Tire pressure is one of the most valuable aspects of a vehicle that you should always keep in check to avoid accidents. If the tire pressure isn’t right, it can damage the tires or cause tires to wear out over time.
But how much tire pressure is too much? Well, it depends on a few factors.
In general, above 40 psi is considered to be over-inflated and below 32 psi is under-inflated.
So, want to know more about the ins and outs of tire pressure and the factors involved? If yes, then binge on reading till the end.
The Temperature Factor
The thing about tire pressure is it can vary as a result of temperature. If it’s 75 degrees and you fill your tires at that time, the tire pressure decreases when the temperature drops at night.
Moreover, the air volume within the tires increases with the increasing temperature, and thus the tire pressure also increases. Generally, the temperature drops at night, which makes the tire pressure drop too.
Tire pressure is measured in pound-force per square inch (psi). Every 10 degrees of change in the temperature causes tire pressure to increase or decrease by 1 psi.
Here’s a basic calculation, if you inflate your tires to 32 psi when it’s 70 degrees in the daytime, as the night approaches and the temperature drops down to 20 degrees, the pressure in your tires will be 27 psi, which is too low.
Tire pressure should always be kept in check to maintain a safe journey. There are systems to keep your tire pressure in check that lets you know when it’s getting out of hand called TPMS.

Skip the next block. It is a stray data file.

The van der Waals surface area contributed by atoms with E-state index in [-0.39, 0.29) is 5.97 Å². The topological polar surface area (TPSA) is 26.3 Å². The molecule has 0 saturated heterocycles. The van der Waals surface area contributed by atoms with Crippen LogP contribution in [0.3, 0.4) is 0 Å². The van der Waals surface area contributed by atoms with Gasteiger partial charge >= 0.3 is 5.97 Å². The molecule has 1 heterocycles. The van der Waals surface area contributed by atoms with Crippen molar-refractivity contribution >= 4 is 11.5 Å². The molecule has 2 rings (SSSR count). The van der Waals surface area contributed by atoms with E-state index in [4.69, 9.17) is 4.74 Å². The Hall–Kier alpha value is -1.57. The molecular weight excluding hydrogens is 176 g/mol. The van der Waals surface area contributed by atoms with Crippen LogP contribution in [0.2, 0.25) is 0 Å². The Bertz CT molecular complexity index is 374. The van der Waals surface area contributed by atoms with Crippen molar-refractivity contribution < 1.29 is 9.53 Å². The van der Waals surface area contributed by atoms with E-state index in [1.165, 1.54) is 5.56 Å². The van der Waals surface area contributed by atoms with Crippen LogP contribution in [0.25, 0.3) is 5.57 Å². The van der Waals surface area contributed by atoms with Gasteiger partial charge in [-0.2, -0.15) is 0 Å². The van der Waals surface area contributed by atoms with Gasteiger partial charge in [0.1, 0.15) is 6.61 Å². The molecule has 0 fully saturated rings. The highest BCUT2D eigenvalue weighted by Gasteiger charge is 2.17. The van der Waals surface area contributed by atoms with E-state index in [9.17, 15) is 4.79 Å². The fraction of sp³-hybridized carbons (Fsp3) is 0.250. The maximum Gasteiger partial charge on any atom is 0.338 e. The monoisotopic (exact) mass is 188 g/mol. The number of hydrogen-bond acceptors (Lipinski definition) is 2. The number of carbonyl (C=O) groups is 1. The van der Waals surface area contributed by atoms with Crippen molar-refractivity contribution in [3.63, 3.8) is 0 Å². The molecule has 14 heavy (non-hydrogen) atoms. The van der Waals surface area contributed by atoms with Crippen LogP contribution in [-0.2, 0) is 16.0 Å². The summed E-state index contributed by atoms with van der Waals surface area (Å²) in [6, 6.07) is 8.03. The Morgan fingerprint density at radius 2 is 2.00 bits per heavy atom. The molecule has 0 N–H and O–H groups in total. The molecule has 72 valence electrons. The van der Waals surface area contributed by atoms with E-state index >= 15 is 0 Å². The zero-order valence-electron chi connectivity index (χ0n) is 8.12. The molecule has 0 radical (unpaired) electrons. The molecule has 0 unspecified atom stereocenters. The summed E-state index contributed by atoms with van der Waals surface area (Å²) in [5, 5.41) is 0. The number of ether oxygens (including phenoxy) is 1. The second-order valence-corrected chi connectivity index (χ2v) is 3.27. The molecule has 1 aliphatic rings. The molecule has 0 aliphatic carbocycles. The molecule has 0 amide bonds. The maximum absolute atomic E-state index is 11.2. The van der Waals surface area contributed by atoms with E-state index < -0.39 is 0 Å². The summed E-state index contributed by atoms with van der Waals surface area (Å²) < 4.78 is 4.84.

Problems Due to Incorrect Pressure
You could face several difficulties while driving if you don’t have the optimal pressure in your tires. The proper reading of tire pressure is the cold inflation pressure.
The tire pressure also varies when the vehicle is started. After you’ve driven for a while, all the friction of the tire with the road causes the tires to warm up and the tire pressure to vary.
So, it won’t be accurate to measure tire pressure when the tire is heated!
Cold inflation pressure is the pressure that is measured from the tires when the vehicle is yet to be driven and when the tires are not heated.
Then again, there are two terminologies: under-inflation and over-inflation, that you need to know
Low tire pressure or under-inflation can cause various problems to the vehicle.
The most significant drawback is your car loses stability. Additionally, it makes it considerably harder to retain control in adverse weather.
Moreover, under-inflated tires won’t allow you to make hard emergency turns or brakes, which can sometimes prove fatal. Another problem with underinflation is it wears out the tires more quickly.
Note − Even a 5 psi fall in the tire pressure can cause tire failure. Additionally, you can lose cornering stability and steering accuracy.
Excessive tire pressure or over-inflation provides you with a rough ride. However, handling the car becomes easier in bad road conditions.
When your tires are over-inflated, they don’t cover the intended area on the road.
Increased tire pressure often improves cornering and steering action. But as you’re not on a racing track, you shouldn’t keep the tires over-inflated!